Researchers discovered that long periods of estrogen deprivation in aging rats have a severe impact on reducing the number of brain receptors for the hormone and increases stroke risk.
According to a study in Proceedings of the National Academy of Sciences, the impairment is forestalled if estrogen replacement starts shortly after hormone levels drop.
Dr. Darrell W. Brann, Chief of GHSU's Developmental Neurobiology Program and the study's corresponding author writes:
"This is further evidence of a critical window for estrogen therapy, either right before or right after menopause."
According to the results of a 12-year study of 161,808 women between the ages of 50-79 of the widely publicized Women's Health Initiative, hormone therapy generally increased the risk of stroke as well as other health problems. The study was criticized because many women, like Brann's aged rats, had gone years without hormone replacement, supporting the case that timing is vital.
Brann's earlier studies in the hippocampus, a center for cognition, learning and memory, also displayed a reduction in hormone receptors in younger rodents that were models of surgical menopause; however, questions remained about why the loss happened and if it occurs naturally with aging.
The new study reveals this loss by discovering that inactive receptors become targets for elimination in rats mimicking 60-65 year olds, about a decade past menopause; however, the receptor loss did not affect the uterus which continued to remain sensitive to estrogen.
Researchers detected, after prolonged periods of estrogen starvation, that an enzyme called CHIP - carboxyl terminus of Hsc70 interacting protein - increased binding with estrogen receptor alpha, a major brain receptor for neuroprotection. Although CHIP levels remain unaltered, the increased binding results in approximately half the receptors getting hauled to the cell's proteosome to be chopped up and degraded. Brann said, "We think this is the mechanism for how the receptor gets degraded."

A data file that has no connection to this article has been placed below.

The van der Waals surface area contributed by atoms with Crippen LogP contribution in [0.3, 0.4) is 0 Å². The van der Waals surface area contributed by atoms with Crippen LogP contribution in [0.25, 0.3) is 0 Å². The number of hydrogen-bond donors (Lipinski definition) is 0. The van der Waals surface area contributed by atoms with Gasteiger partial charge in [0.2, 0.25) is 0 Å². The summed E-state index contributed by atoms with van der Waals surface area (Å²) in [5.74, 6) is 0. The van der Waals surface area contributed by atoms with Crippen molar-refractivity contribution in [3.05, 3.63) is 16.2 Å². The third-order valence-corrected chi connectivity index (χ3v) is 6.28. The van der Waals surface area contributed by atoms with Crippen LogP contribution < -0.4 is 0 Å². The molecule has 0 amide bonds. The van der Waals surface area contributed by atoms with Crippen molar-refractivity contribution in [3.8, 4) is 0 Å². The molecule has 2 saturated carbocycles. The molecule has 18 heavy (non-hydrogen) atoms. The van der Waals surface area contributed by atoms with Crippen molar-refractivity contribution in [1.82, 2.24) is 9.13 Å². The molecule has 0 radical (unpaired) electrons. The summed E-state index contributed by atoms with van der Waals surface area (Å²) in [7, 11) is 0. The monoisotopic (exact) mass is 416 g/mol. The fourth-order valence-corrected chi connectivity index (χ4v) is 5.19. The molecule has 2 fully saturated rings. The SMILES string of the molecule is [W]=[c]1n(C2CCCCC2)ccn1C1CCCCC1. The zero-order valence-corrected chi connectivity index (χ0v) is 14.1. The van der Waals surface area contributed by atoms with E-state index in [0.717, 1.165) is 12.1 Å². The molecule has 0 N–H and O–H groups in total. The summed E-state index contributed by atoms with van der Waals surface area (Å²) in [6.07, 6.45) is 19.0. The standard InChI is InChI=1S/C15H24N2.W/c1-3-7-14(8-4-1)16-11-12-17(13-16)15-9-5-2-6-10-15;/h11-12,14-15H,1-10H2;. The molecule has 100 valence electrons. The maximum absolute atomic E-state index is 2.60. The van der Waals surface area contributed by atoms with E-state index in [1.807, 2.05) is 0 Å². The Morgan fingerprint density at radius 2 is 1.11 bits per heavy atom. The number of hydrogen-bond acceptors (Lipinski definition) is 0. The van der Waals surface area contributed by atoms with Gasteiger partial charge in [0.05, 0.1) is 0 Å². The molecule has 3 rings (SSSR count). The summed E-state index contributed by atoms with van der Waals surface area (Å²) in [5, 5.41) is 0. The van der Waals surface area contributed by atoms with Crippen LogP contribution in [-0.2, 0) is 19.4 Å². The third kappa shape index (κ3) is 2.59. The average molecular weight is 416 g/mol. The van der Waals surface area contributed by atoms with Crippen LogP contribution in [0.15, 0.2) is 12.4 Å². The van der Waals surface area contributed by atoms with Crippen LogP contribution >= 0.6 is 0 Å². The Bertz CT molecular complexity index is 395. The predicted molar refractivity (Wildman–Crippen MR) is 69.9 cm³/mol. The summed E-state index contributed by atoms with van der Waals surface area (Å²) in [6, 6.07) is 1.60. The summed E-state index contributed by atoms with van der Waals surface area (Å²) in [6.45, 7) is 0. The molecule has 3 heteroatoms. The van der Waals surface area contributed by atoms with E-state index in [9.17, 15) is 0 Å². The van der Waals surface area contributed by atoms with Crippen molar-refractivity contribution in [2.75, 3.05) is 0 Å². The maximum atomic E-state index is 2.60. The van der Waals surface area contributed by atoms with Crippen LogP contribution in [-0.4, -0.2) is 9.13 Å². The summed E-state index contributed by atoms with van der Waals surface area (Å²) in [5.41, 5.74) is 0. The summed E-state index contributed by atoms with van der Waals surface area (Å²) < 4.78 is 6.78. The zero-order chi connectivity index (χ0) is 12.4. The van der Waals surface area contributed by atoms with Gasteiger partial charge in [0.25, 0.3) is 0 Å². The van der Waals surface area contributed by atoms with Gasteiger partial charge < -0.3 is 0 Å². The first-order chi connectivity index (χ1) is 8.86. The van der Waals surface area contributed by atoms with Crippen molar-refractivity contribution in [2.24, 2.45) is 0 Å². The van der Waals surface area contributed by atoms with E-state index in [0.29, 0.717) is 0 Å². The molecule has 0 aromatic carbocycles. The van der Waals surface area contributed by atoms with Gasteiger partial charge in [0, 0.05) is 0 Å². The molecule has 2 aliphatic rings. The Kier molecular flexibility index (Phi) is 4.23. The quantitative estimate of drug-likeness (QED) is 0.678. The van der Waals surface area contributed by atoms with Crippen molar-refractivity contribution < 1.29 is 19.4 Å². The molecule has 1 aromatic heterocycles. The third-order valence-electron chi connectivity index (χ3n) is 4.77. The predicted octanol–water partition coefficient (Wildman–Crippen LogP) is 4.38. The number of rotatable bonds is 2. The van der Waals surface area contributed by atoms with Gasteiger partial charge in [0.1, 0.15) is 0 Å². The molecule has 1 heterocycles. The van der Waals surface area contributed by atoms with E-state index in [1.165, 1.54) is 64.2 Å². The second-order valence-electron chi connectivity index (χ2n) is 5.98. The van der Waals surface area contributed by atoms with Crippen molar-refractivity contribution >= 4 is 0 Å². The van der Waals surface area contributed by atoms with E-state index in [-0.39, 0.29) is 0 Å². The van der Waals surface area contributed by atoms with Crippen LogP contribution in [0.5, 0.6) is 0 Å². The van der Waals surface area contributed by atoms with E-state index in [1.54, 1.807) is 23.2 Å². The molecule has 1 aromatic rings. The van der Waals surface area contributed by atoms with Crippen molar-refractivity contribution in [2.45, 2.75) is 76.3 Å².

When researchers later treated the aged rats with estrogen, they found what the Women's Health Initiative showed: increased mortality.
"So it did not seem to do anything good and maybe it did some harm in older rats and that is similar to what the WHI found," Brann said. The brain protection afforded by estrogen when given earlier to the rats, suggested the "critical window."
Additionally when CHIP activity was blocked, so was the receptor destruction.
Researchers who treated the aged rats with estrogen at a later time confirmed what the Women's Health Initiative displayed: increased mortality.
"So it did not seem to do anything good and maybe it did some harm in older rats and that is similar to what the WHI found. The brain protection afforded by estrogen when given earlier to the rats, suggested the "critical window."
It also revealed that when CHIP activity was blocked, so was the receptor destruction.
Subsequent research includes treating those rats with estrogen where CHIP-related destruction is blocked to establish whether salvaged receptors will respond, as well as determining what processes occur in other areas of the brain.
Brann, who also is Associate Director of GHSU's Institute of Molecular Medicine and Genetics said:
"We think the estrogen receptor decrease is why the sensitivity decreases. If the hormone is gone long enough it is logical there would be decreased sensitivity as normal feedback between the receptor and hormone is reduced."
Written by Grace Rattue